Investors have seen a lot of difficulties among retailers, and the entire industry has gone through a transformational shift in recent years. Even upscale department-store giant Nordstrom (NYSE:JWN) has seen its business come under intense pressure, prompting family shareholders to explore taking the company private before coming to the conclusion last year that it probably wasn't a viable option to pursue.
Coming into Thursday's fourth-quarter financial report, Nordstrom investors were hoping to see bottom-line gains despite pressure on sales. Nordstrom's results were mixed in that light, but many believe that the retailer is on the right track to keep up with changing consumer preferences and find long-term success.
Nordstrom sees a mixed picture
Nordstrom's fourth-quarter results had their good and bad points. Total revenue of $4.48 billion was down almost 5% from year-ago levels, and that was considerably worse than the 1% drop that most of those following the stock had expected. Yet net earnings of $248 million jumped 64% over the same period, and earnings of $1.48 per share were higher than the consensus forecast among investors for $1.40 per share.
Part of the downward pressure on revenue came from the fact that 2017's fourth quarter had 14 weeks in it. Adjusting for that factor, Nordstrom's sales would have been higher by 0.1%.
Fundamentally, Nordstrom's business performance continued past trends. Comparable sales overall rose just 0.1%, further slowing from its gains earlier in the year. As we've seen several times before, the full-price business lagged behind the overall company's numbers, with comps falling 1.6%.
Nordstrom said that softer traffic trends were largely to blame for the pullback. Meanwhile, in the off-price segment, conditions looked better. Comparable sales were up 4%, which was consistent with what the retailer had expected to see.
Overall, Nordstrom managed to achieve several key milestones. The company had 10 million customers use multiple sales channels to shop, which makes up about a third of Nordstrom's total customer base. Digital sales were up 16% from year-earlier levels, and the launch of the retailer's local market strategy showed considerable success in the Los Angeles market. Investments in Nordstromrack.com, HauteLook, Trunk Club, and its New York City men's store all showed promising results.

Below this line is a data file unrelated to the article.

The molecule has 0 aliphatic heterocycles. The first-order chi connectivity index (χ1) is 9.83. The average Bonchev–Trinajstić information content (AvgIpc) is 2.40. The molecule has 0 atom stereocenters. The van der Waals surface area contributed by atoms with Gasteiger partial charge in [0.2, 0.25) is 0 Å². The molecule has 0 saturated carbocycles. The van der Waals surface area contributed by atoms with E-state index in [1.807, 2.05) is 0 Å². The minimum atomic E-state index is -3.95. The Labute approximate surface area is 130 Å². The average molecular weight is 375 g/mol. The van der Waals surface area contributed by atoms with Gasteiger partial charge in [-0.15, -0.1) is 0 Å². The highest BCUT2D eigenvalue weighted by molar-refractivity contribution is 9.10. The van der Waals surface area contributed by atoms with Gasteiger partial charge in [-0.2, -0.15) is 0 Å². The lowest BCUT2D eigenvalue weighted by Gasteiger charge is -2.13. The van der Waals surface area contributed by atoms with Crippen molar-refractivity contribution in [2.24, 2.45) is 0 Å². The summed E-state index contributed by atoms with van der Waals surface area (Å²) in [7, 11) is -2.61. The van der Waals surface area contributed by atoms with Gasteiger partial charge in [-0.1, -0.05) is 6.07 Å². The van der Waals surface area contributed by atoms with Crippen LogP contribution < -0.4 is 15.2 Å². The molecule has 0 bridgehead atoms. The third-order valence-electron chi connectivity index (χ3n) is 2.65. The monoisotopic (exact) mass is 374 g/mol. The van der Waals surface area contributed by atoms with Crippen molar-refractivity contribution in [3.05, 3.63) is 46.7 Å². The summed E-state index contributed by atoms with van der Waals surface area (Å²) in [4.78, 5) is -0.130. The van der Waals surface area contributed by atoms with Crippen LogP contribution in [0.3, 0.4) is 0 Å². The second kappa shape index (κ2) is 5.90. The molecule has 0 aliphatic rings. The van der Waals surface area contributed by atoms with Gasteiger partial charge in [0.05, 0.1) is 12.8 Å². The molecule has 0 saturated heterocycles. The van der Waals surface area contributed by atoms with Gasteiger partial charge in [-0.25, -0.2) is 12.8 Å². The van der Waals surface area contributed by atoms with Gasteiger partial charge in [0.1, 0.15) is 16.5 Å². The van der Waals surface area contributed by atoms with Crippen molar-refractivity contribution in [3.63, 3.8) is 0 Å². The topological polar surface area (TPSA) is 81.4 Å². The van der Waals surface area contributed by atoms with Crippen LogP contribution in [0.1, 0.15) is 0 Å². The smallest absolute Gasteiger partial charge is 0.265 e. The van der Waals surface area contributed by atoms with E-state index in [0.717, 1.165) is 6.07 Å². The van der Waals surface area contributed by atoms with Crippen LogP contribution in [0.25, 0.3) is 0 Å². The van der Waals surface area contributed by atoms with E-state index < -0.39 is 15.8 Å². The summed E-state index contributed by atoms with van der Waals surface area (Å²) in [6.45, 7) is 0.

Nordstrom also executed well on its cost-control initiatives. Higher promotional markdowns weighed on gross margin, but overhead expenses fell from year-earlier levels, and the company was able to save more than it had expected during the period.
Can Nordstrom keep picking up speed?
Nordstrom continues to build up expansion plans. During the coming fiscal year, Nordstrom expects to open full-line stores in New York and the southwestern Connecticut community of Norwalk, along with five U.S. Nordstrom Rack locations. However, the company has noted separately that it's also looking at shutting down stores that aren't performing as well as they should. Among the most recent announcements earlier this year were stores in Virginia and Florida, and it's possible that Nordstrom will look for other underperforming properties, as well.
In terms of financial guidance, Nordstrom's outlook showed some optimism. The retailer expects that net sales growth will come in at a sluggish pace of just 1% to 2%, which is less than the consensus forecast for its growth rate. However, calls for earnings of $3.65 to $3.90 per share were quite a bit more upbeat than the $3.56 per share that most investors were looking to see.
Nordstrom investors looked happy about that earnings guidance, and the stock surged 6% in after-hours trading following the announcement. The retailer has a lot of work left to do to get its sales trends moving in the right direction, but even this much good news is a sight for sore eyes among shareholders who've dealt with Nordstrom's challenges over the past several years.